The activities which are restricted to menstruating women by tradition are:
1. Undertaking long journeys - for the obvious reason of discomfiture, inconvenience in changing sanitary products etc.
2. Spinning, knitting or doing needle work - due to the belief that a negative mental state imparted to one’s handiwork can negatively affect others that use it.
3. Handling food or cooking utensils for the same reason - transmitting negative energies.
4. Sleeping on a bed or using furniture, cushions etc. - the reason being that there is the possibility of these objects becoming stained with blood and thus making them unfit for use by others.
In the past and even in rural India today the women are often sent to a separate room outside the compound during their periods but this is no longer practised in modern society.
Women are permitted during this period to concentrate upon their personal spiritual practice and to meditate and do japa (without the use of a japa-mala). Actually there is a rather remarkable verse in the Varaha Purana spoken by Lord Krishna Himself which says:
"Those men and women who rightly perform all the activities pertaining to my worship every day, intent on Me (Krishna) are dear to Me and certainly attain Me, even if they (the women) happen to be defiled by menstruation"! (Varaha Purana 142.48)
Prayer for Menstruating Women - recited 2 - 3 times daily at the sandhyas.
anadi madhyantam ajam puranam
rajasvala devam-varam namami |
"Though in my menses I offer my obeisance to the preeminent Lord, the Unborn Eternal One
without origin, middle or end"!
Ref: Srimatham Prayer Book, page 63 - See: http://yajurvedaustralasia-resources.info/wp-content/uploads/2010/11/Srimatham-Prayer-Book-2.pdf
The Community (page 77) - The widows of the Tenkalai persuasion do not shave their heads or wear white garments or remove the tokens of marriage (Tali), while those of the Vadakalais like the Smarta women shave their heads and wear only white clothes after the death of their husbands. Some of the Tenkalai women wear the sari over their right shoulders; the Vadakalai women wear it over the left shoulder only.
Women and veils -
In South India the Muslim influence was considerably less and there we see that women have never been either secluded from daily social life or in any way covered. On the contrary — since all women are considered the embodiments of Lakshmi it is considered highly offensive that any woman would cover her head — especially at the time of marriage where the bride is honoured as Lakshmi herself and the groom as Vishnu!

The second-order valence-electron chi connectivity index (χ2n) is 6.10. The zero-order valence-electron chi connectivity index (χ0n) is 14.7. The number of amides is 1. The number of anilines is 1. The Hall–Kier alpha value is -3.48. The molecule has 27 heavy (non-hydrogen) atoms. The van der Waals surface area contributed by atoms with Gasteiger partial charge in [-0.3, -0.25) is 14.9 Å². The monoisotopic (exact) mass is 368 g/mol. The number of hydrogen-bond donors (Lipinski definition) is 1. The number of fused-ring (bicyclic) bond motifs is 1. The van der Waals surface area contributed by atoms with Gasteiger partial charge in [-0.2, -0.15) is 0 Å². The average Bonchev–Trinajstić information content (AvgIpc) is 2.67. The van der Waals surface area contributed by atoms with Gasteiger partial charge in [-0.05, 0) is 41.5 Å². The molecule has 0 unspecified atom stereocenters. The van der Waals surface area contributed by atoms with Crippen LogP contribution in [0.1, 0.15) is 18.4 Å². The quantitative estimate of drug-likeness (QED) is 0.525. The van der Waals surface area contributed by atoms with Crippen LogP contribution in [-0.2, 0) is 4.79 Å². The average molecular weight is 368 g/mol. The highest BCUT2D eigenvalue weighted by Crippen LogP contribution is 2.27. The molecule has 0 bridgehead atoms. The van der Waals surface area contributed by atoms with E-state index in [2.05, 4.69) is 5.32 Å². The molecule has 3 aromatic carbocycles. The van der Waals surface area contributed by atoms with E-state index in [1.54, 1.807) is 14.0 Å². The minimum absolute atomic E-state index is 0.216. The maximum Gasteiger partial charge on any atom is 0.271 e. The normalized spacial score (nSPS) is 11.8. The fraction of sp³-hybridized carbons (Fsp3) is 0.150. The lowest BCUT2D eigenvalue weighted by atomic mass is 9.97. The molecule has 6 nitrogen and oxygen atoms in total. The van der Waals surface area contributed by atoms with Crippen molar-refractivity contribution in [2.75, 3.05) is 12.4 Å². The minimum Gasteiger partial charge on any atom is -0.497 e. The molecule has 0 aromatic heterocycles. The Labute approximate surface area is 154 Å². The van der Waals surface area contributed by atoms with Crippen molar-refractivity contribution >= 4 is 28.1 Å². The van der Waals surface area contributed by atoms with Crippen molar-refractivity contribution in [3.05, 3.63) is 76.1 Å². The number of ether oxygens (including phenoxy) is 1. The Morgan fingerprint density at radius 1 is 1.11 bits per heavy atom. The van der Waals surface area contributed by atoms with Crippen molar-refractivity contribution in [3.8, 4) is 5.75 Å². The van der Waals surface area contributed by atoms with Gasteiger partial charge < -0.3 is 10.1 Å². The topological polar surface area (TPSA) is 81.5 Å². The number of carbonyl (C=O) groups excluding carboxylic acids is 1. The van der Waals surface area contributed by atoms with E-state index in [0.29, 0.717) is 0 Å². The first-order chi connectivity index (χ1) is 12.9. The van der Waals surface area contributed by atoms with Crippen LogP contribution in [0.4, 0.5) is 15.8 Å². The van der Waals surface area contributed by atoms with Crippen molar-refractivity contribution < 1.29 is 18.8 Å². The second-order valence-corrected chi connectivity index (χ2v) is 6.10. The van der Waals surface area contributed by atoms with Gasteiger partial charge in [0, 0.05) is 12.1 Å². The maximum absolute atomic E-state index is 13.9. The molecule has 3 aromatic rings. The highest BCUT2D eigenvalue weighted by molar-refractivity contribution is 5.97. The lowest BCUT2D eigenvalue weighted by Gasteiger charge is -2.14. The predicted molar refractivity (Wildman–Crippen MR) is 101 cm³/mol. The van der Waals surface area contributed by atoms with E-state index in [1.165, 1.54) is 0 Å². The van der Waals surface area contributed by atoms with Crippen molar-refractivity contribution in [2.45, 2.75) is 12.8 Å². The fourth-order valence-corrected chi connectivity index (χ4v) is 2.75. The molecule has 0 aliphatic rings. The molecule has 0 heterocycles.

In traditional families, women are the central administrations of the household affairs, organising everything from the daily food offering to weddings, domestic festivals and observances. At the time of the woman’s' Vedic marriage, the priest announces that out of the 4 goals of life, women are in charge of three, which are:
1. Dharma — the pursuit of right living, virtue and duty to ourselves and society;
2. Artha — profession, material prosperity, power, security and wellbeing, all of which
must be based upon the codes of ethics taught in Dharma; &
3. Kama — recreation, pleasure, aesthetics, sense gratification the highest form of which
is sexual enjoyment and love.
It is only the 4th goal men are actually responsible for, which is: 4. Moksha — liberation from the cycle of births and deaths (transmigration).
As mentioned by Krishna Himself in the 11th canto of the Srimad Bhagavatam, the husband is like a guest in the household, performing his duties according to the Vedic cannon, yet being separate from the day-to-day management. Traditionally, women would buy the groceries and food stuffs required for the household and therefore, it is also stipulated that the women are in charge of the household finances, as they are the ones in constant contact with door-to-door sales people, contractors and matters relating to children, clothing and anything else relating to the upkeep of the home.
The Manu-samhita states:
11. Let the (husband) employ his (wife) in the collection and expenditure of his wealth, in keeping (everything) clean, in (the fulfilment of) religious duties, in the preparation of his food, and in looking after the household utensils.
26. Between wives (striyah) who (are destined) to bear children, who secure many blessings, who are worthy of worship and irradiate (their) dwellings, and between the goddesses of fortune (sriyah, who reside) in the houses (of men), there is no difference whatsoever.
28. Offspring, (the due performance on religious rites, faithful service, highest conjugal happiness and heavenly bliss for the ancestors and oneself, depend on one's wife alone.